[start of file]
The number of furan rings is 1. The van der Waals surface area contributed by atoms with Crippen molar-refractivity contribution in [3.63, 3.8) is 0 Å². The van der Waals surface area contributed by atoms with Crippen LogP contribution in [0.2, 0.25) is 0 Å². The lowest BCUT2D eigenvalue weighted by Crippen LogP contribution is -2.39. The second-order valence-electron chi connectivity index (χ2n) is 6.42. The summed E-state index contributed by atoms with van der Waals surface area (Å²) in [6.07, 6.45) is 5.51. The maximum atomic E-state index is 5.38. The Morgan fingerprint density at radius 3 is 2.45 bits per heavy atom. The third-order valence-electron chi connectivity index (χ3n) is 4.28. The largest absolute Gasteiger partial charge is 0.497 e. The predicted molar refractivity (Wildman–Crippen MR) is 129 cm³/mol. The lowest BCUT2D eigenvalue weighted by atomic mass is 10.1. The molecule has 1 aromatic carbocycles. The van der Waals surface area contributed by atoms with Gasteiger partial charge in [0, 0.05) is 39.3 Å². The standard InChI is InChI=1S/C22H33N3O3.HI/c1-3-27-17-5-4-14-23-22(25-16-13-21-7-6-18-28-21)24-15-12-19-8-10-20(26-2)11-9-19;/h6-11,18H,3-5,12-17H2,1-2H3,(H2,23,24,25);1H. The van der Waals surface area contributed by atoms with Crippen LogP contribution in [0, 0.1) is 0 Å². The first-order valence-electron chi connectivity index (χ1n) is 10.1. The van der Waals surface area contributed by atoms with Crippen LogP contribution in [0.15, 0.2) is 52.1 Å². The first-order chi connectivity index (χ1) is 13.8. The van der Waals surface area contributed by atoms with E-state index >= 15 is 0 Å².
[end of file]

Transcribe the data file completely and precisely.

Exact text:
The number of furan rings is 1. The van der Waals surface area contributed by atoms with Crippen molar-refractivity contribution in [3.63, 3.8) is 0 Å². The van der Waals surface area contributed by atoms with Crippen LogP contribution in [0.2, 0.25) is 0 Å². The lowest BCUT2D eigenvalue weighted by Crippen LogP contribution is -2.39. The second-order valence-electron chi connectivity index (χ2n) is 6.42. The summed E-state index contributed by atoms with van der Waals surface area (Å²) in [6.07, 6.45) is 5.51. The maximum atomic E-state index is 5.38. The Morgan fingerprint density at radius 3 is 2.45 bits per heavy atom. The third-order valence-electron chi connectivity index (χ3n) is 4.28. The largest absolute Gasteiger partial charge is 0.497 e. The predicted molar refractivity (Wildman–Crippen MR) is 129 cm³/mol. The lowest BCUT2D eigenvalue weighted by atomic mass is 10.1. The molecule has 1 aromatic carbocycles. The van der Waals surface area contributed by atoms with Gasteiger partial charge in [0, 0.05) is 39.3 Å². The standard InChI is InChI=1S/C22H33N3O3.HI/c1-3-27-17-5-4-14-23-22(25-16-13-21-7-6-18-28-21)24-15-12-19-8-10-20(26-2)11-9-19;/h6-11,18H,3-5,12-17H2,1-2H3,(H2,23,24,25);1H. The van der Waals surface area contributed by atoms with Crippen LogP contribution in [0, 0.1) is 0 Å². The first-order valence-electron chi connectivity index (χ1n) is 10.1. The van der Waals surface area contributed by atoms with Crippen LogP contribution in [0.15, 0.2) is 52.1 Å². The first-order chi connectivity index (χ1) is 13.8. The van der Waals surface area contributed by atoms with E-state index >= 15 is 0 Å².